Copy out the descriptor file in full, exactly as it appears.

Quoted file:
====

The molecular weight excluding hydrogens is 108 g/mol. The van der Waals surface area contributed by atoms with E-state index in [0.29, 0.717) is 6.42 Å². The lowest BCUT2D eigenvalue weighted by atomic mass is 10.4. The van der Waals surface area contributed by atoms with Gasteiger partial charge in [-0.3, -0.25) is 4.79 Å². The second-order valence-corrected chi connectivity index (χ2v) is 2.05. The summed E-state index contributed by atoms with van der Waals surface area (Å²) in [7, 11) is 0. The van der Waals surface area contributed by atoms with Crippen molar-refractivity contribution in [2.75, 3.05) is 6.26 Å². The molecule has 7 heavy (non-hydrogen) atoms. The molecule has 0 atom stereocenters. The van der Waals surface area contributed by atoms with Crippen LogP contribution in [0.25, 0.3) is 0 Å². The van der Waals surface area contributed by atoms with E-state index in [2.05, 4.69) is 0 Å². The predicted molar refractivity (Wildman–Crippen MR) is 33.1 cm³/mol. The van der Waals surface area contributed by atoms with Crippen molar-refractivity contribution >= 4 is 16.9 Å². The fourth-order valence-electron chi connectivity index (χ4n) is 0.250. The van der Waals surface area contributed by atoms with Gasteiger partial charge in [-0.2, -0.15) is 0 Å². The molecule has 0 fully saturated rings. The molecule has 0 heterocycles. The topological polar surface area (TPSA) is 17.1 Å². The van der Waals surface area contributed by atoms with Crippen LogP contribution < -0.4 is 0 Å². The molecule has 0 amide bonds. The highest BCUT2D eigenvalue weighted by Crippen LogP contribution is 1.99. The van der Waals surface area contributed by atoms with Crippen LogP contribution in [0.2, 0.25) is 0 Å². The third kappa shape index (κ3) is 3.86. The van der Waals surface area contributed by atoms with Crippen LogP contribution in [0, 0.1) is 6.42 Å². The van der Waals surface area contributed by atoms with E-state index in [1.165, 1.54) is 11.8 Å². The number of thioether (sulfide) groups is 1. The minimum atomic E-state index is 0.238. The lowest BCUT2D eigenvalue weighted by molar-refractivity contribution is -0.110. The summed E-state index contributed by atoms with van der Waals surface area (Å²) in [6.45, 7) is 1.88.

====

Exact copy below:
The molecular weight excluding hydrogens is 108 g/mol. The van der Waals surface area contributed by atoms with E-state index in [0.29, 0.717) is 6.42 Å². The lowest BCUT2D eigenvalue weighted by atomic mass is 10.4. The van der Waals surface area contributed by atoms with Gasteiger partial charge in [-0.3, -0.25) is 4.79 Å². The second-order valence-corrected chi connectivity index (χ2v) is 2.05. The summed E-state index contributed by atoms with van der Waals surface area (Å²) in [7, 11) is 0. The van der Waals surface area contributed by atoms with Crippen molar-refractivity contribution in [2.75, 3.05) is 6.26 Å². The molecule has 7 heavy (non-hydrogen) atoms. The molecule has 0 atom stereocenters. The van der Waals surface area contributed by atoms with Crippen LogP contribution in [0.25, 0.3) is 0 Å². The van der Waals surface area contributed by atoms with E-state index in [2.05, 4.69) is 0 Å². The predicted molar refractivity (Wildman–Crippen MR) is 33.1 cm³/mol. The van der Waals surface area contributed by atoms with Crippen molar-refractivity contribution >= 4 is 16.9 Å². The fourth-order valence-electron chi connectivity index (χ4n) is 0.250. The van der Waals surface area contributed by atoms with Gasteiger partial charge in [-0.2, -0.15) is 0 Å². The molecule has 0 fully saturated rings. The molecule has 0 heterocycles. The topological polar surface area (TPSA) is 17.1 Å². The van der Waals surface area contributed by atoms with Crippen LogP contribution < -0.4 is 0 Å². The molecule has 0 amide bonds. The highest BCUT2D eigenvalue weighted by Crippen LogP contribution is 1.99. The van der Waals surface area contributed by atoms with Crippen LogP contribution in [0.2, 0.25) is 0 Å². The third kappa shape index (κ3) is 3.86. The van der Waals surface area contributed by atoms with Crippen LogP contribution in [0, 0.1) is 6.42 Å². The van der Waals surface area contributed by atoms with E-state index in [1.165, 1.54) is 11.8 Å². The number of thioether (sulfide) groups is 1. The minimum atomic E-state index is 0.238. The lowest BCUT2D eigenvalue weighted by molar-refractivity contribution is -0.110. The summed E-state index contributed by atoms with van der Waals surface area (Å²) in [6.45, 7) is 1.88.